Martin Vander Weyer

A Korean thaw is fake news

A Korean thaw is fake news
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Fake news of the week, I suggest, was the sudden warming of relations on the Korean peninsula following the visit to the Winter Olympics of cute little Kim Yo-jong, sister of North Korea’s nuke-waving Kim Jong-un — not only attracting positive coverage for the games but driving a splinter between South Korea and the US and nudging Vice President Mike Pence towards a tentative offer of direct talks with the North. But is the thaw for real? As a long-time student of prospects for Korean unification, I suspect not.

The world’s media seem to have forgotten the last such rapprochement, in 2000, when the then northern leader Kim Jong-il (father of Yo-jong and Jong-un) hosted ‘peace talks’ in his capital Pyongyang with his southern counterpart Kim Dae-jung, who collected a Nobel Peace Prize as a result. Local media waxed lyrical about ‘a spark from heart to heart’ but it turned out the meeting had been fuelled by a $186 million bung to Kim Jong-il via South Korea’s Hyundai industrial group — whose chairman subsequently threw himself from a 12th-floor window while northern Kim refocused his energies on building a nuclear arsenal. Call me a cynic, but I wonder what price, in cash and designer skiwear, was extracted to keep these games safe.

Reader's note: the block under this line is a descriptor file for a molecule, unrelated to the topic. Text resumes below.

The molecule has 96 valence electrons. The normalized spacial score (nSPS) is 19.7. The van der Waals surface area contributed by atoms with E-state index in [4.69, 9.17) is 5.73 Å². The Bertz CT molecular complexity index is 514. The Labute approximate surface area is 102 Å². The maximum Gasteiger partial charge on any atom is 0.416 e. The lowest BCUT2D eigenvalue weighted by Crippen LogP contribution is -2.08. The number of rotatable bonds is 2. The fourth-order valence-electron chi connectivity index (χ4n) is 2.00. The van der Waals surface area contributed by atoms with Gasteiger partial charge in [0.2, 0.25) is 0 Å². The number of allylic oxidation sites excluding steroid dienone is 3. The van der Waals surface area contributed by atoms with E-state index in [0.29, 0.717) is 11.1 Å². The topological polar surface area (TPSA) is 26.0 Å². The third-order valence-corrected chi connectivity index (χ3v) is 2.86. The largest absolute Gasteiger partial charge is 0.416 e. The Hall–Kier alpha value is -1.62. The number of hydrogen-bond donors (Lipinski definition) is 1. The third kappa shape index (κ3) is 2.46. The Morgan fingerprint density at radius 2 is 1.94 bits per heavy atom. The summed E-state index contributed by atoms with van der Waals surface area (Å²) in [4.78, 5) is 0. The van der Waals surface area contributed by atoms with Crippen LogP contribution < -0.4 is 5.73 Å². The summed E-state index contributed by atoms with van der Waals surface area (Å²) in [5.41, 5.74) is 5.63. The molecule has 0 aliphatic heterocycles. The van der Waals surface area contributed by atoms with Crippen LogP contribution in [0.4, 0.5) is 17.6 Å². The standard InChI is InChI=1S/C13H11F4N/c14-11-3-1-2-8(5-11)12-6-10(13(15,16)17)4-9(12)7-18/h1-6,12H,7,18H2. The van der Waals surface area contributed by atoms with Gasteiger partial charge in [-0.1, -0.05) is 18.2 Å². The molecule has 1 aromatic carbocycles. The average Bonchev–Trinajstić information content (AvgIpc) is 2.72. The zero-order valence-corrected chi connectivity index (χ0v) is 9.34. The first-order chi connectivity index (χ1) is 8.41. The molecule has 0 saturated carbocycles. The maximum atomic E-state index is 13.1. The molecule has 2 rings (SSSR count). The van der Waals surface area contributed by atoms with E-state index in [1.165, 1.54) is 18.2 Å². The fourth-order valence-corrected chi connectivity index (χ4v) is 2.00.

This is an extract from Martin Vander Weyer's Any Other Business, which appears in this week's magazine